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Re: st: Computing the proportion of significant variables after running numerous regressions


From   Phil Clayton <philclayton@internode.on.net>
To   statalist@hsphsun2.harvard.edu
Subject   Re: st: Computing the proportion of significant variables after running numerous regressions
Date   Mon, 14 May 2012 00:05:49 +1000

George,

There are various ways to do this. One is to use -post- after each bootstrapped regression to store the results of that regression in a "results" dataset, similar to a Monte Carlo simulation. You can then access the results dataset and manipulate it however you like.

Here's a basic example that uses the auto dataset and loops over the levels of "foreign" (ie 0 and 1), runs a bootstrapped regression of price on mpg for each level, and displays the resulting coefficients and standard errors.

--------- begin example ---------
* load dataset
sysuse auto, clear

* set up temporary file for results
tempfile results
tempname postfile
postfile `postfile' foreign _b_cons _se_cons _b_mpg _se_mpg using "`results'"

* run bootstrapped regression for each level of foreign
set seed 1 // so that you can repeat your analysis
levelsof foreign, local(levels)
foreach level of local levels {
	bootstrap, rep(10): regress price mpg if foreign==`level'
	post `postfile' (`level') (_b[_cons]) (_se[_cons]) (_b[mpg]) (_se[mpg])
}
postclose `postfile'

* display results
use "`results'", clear
list
--------- end example ---------

Since you're running ~1000 models you may wish to change "foreach" to "qui foreach", and monitor the iterations using the _dots command (see Harrison DA. Stata tip 41: Monitoring loop iterations. Stata Journal 2007;7(1):140, available at http://www.stata-journal.com/article.html?article=pr0030)

Phil


On 13/05/2012, at 10:06 PM, George Murray wrote:

> Dear Statalist,
> 
> I am using the -foreach- command to run approximately 1000
> (bootstrapped) regression models, however I require an efficient way
> of calculating the proportion of the regression models which have a
> statistically significant constant at the 5% level; and of the
> constants which are statistically significant, the proportion which
> are positive.  Below each of the 1000 regressions I run, a table is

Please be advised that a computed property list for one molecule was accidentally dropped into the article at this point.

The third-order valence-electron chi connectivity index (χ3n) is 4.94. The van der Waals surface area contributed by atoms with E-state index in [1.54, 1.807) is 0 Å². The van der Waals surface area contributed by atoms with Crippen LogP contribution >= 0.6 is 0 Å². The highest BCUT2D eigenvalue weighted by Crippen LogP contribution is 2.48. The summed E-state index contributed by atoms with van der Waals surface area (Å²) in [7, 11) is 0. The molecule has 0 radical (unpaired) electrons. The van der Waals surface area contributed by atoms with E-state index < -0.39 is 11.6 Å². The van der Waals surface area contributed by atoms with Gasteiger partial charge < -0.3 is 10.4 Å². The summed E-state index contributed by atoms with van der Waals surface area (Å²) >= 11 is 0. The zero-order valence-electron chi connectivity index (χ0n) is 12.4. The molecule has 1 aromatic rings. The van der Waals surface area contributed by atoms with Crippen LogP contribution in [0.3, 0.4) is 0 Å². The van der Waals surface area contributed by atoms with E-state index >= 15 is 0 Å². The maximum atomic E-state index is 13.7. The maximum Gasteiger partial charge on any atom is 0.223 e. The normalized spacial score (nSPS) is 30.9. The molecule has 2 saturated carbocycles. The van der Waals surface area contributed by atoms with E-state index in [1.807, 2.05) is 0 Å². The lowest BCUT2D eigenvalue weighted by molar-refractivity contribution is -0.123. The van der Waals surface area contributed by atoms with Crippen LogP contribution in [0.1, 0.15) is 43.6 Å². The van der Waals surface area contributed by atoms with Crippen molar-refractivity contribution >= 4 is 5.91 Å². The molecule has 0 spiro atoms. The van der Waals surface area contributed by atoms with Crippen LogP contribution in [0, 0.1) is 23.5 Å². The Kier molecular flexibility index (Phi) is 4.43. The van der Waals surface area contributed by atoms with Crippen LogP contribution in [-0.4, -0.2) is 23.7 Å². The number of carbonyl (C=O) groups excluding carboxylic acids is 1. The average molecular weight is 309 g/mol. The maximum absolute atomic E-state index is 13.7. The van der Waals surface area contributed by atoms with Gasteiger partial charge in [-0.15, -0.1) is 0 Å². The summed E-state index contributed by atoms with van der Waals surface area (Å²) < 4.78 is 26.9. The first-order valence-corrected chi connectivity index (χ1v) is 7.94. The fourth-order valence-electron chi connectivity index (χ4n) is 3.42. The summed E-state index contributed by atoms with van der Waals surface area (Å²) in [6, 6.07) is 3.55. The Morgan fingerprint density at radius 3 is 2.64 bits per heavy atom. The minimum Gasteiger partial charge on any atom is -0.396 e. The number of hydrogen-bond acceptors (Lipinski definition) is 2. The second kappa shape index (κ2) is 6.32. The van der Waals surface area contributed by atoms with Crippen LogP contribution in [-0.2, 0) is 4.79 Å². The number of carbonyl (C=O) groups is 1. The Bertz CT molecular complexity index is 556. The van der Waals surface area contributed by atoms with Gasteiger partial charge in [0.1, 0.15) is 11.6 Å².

> displayed with the following format:
> 
> ---------------------------------------------------------------------------------------------------
>             |    Observed                         Bootstrap
>        V0 |       Coef.             Bias         Std. Err.
> [95% Conf. Interval]
> -------------+------------------------------------------------------------------------------------
>         V1 |   .00968169  -.0000537   .00057051     .008721   .0111218  (BC)
>         V2 |  -.00110469   .0000782     .000691   -.0023101    .000459  (BC)
>         V3 |   .00468313  -.0001562   .00084971    .0031954   .0064538  (BC)
>         _cons |  -.00076976   .0001811   .00176677   -.0044496   .0025584  (BC)
> --------------------------------------------------------------------------------------------------
> 
> I would be *very* grateful if someone knew the commands which would
> allow me calculate this. In the past, I have used (a highly tedious
> and embarrassing approach on) Excel where I filtered every Nth row,
> and wrote a command to display 1 if the coefficient lies within the
> confidence interval, and 0 if not. This time, however, I am running
> numerous models and require a quicker approach.
> 
> One more question -- is there a way to create a new variable where the
> coefficients of V1 (for example) are saved, so I can calculate the
> mean, standard deviation etc.of V1?
> 
> If someone could answer at least one of these two questions, it would
> be very much appreciated.
> 
> George Murray.
> *
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